Rituximab maintenance therapy after autologous hematopoietic stem cell transplantation prolonged EFS, PFS and OS among patients aged younger than 66 years at mantle cell lymphoma diagnosis, according to results from a phase 3 clinical trial.
“These results show the efficacy of a cytarabine-based induction regimen free of anthracycline or alkylating agents in patients with this condition,” Steven Le Gouill, MD, PhD, from the department of hematology at CHU de Nantes in France, and colleagues wrote.
Most patients with mantle cell lymphoma respond to initial therapy; however, residual tumor cells may persist after treatment and lead to relapse. Le Gouill and colleagues hypothesized that maintenance therapy could prolong the duration of complete response and reduce the risk for relapse.
The initial analysis — results from which were presented in part at the ASH Annual Meeting and Exposition — included 299 patients (median age, 57 years) with stage II to stage IV mantle cell lymphoma and an ECOG performance status score of less than 3. Of these, 279 received induction therapy with four courses of rituximab (Rituxan; Genentech, Biogen), dexamethasone, high-dose cytarabine and salt platinum — also known as R-DHAP — every 21 days. Patients who achieved a partial response and tumor mass reduction less than 75% received rescue induction therapy with four courses of rituximab plus CHOP chemotherapy once every 14 days prior to autologous HSCT. A total of 257 patients underwent autologous HSCT.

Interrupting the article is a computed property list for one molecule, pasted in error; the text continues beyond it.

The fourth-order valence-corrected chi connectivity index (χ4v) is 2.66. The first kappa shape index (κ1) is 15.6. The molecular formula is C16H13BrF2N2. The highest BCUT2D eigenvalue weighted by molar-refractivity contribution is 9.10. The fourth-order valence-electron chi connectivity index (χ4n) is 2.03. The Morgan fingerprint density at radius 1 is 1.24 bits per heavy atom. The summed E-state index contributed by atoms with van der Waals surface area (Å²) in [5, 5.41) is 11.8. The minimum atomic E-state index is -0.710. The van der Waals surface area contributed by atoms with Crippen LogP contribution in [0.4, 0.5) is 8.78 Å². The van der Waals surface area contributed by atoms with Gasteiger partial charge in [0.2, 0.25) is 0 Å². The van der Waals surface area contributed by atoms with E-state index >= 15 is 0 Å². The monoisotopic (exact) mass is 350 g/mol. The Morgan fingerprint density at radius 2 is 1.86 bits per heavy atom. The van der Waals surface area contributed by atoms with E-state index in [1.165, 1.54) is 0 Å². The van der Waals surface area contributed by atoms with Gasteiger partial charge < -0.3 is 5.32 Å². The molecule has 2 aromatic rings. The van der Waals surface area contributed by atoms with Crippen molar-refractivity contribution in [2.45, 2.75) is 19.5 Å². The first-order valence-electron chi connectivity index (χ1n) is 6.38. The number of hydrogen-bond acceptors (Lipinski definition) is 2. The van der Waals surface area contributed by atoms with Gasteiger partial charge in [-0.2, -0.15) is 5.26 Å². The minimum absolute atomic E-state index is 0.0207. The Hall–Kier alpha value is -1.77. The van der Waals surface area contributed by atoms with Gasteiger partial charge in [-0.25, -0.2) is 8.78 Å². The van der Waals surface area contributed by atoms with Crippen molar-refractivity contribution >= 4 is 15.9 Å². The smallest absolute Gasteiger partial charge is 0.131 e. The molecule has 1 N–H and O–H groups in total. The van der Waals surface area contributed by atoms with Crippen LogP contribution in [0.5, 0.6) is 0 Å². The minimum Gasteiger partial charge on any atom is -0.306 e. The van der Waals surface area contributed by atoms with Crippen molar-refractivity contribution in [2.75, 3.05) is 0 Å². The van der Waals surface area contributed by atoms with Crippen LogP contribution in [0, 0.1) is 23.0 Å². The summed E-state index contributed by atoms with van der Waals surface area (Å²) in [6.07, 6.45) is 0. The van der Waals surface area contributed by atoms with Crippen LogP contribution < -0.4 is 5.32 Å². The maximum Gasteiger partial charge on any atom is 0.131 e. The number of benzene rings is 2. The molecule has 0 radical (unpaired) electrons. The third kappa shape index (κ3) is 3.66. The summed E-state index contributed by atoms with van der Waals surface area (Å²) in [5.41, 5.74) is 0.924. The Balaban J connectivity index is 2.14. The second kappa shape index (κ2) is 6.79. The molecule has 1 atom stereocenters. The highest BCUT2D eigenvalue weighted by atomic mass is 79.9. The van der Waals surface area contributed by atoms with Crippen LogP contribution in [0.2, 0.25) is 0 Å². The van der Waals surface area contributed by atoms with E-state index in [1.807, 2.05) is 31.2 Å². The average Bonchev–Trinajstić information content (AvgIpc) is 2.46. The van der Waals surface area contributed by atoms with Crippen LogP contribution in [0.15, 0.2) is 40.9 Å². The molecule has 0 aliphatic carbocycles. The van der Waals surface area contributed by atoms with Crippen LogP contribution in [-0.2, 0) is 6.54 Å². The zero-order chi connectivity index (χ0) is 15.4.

Researchers randomly assigned 240 patients who achieved response after autologous HSCT to rituximab maintenance therapy (n = 120) or observation (n = 120). The rituximab group received one 375 mg/m2 infusion every 2 months for 3 years.
EFS — defined as disease progression, relapse, death, severe infection or allergy to the study drug — served as the primary endpoint. Secondary endpoints included PFS and OS.
Median follow-up was 54.4 months from inclusion and 50.2 months from the time of randomization.
Median PFS and OS were not reached among low-risk and intermediate-risk patients. Among high-risk patients, median PFS was 47.4 months and OS was 56.2 months (P < .001 compared with the low-risk groups).
Four-year EFS was 79% (95% CI, 70-86) in the rituximab group compared with 61% (95% CI, 51-70) in the observation group (P = .001). Researchers calculated an HR for disease progression, relapse, death, allergy or severe infection of 0.46 (95% CI, 0.28-0.74).
A greater proportion of patients in the rituximab group also achieved 4-year PFS (83% vs. 64%; HR for disease progression, relapse or death = 0.4; 95% CI, 0.23-0.68) and OS (89% vs. 80%; HR for mortality = 0.5; 95% CI, 0.26-0.99).
Neutropenia was the most frequent grade 3 or grade 4 adverse event. Three patients in the rituximab group and one in the observation group died of a second cancer.
Researchers noted no late effects of rituximab have been observed. – by Melinda Stevens
Disclosures: Roche and Amgen funded the study. Le Gouill reports personal fees and nonfinancial support from Roche, grant support and personal fees from Janssen-Cilag and personal fees from Celgene outside the submitted work. Please see the study for a list of all other authors’ relevant financial disclosures.